Inspiring Greatness in Youth

[Editor’s Note: This article was written by the CTL’s Laurie Hansen.]

If you are in education and you haven’t heard of the name Covey, it’s about time you have!  In his introduction video to The 7 Habits of Highly Effective Teens, Sean Covey says at first some may exclaim “OMG!  Another self-help book!”  But Covey says his book presents his dad’s 7 highly effective concepts in a teen-friendly way.  Covey says it teaches “how to plan, take control, set goals, write a mission statement, get along with parents, plan for the future.”  In his book, he shares stories which are appealing to kids (and adults!).  We love storytelling!  Teens can even share their stories or read other stories from teens around the world!  And don’t miss the sections just for parents and educators!

Covey’s teen site features interactive tools such as The Voice Finder, which helps kids find their “life purpose” by uncovering talent and raising consciousness, and The Great Discovery, an activity that poses questions that will make a teen (and any adult, for that matter!) dig deeply.  For instance, it asks, “If you could spend an hour with any person who ever lived, who would it be?  Why that person?  What would you ask?”



2 responses to “Inspiring Greatness in Youth

  1. Laurie,
    It is so heart warming to see young people willing to ask the deeper questions about their lives. Raising our overall consciousness of who we are and what we are capable of doing (our life purpose) gives all of us great hope for the future. The Covey family are inspirations!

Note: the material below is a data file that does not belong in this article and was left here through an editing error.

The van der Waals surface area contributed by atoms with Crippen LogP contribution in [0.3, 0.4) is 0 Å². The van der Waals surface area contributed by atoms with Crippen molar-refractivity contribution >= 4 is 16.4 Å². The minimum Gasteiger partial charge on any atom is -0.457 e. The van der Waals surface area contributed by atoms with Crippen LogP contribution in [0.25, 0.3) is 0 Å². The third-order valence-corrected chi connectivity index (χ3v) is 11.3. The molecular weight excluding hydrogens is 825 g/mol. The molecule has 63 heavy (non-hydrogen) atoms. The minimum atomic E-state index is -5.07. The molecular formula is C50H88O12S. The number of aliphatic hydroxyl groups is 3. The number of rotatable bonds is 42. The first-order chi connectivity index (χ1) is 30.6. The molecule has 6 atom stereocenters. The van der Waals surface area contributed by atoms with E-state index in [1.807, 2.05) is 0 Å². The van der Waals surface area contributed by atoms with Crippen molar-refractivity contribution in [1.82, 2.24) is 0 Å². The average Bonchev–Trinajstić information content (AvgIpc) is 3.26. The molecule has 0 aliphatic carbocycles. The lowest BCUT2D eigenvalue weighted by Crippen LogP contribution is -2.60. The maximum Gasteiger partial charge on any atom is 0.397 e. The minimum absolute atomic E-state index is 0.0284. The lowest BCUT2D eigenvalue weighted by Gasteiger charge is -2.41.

2. Jonathan Groves

    Dear All,

    I cannot say anything specific about the content of the book itself since I have not read it. I’m not exactly the type of person who goes around searching for books on teen education since I do not teach teenagers or have any kids of my own, especially not any who are teenagers. I do find it odd that a book that is supposed to appeal to adult students has the word “teens” but not “adults” or “college” or other related words in the title. If I were an adult student looking for such a book or if I were looking for a book on helping adult students learn (as an adult educator), I would almost certainly ignore any books whose titles suggest that the books are about teen education only.

    Jonathan Groves

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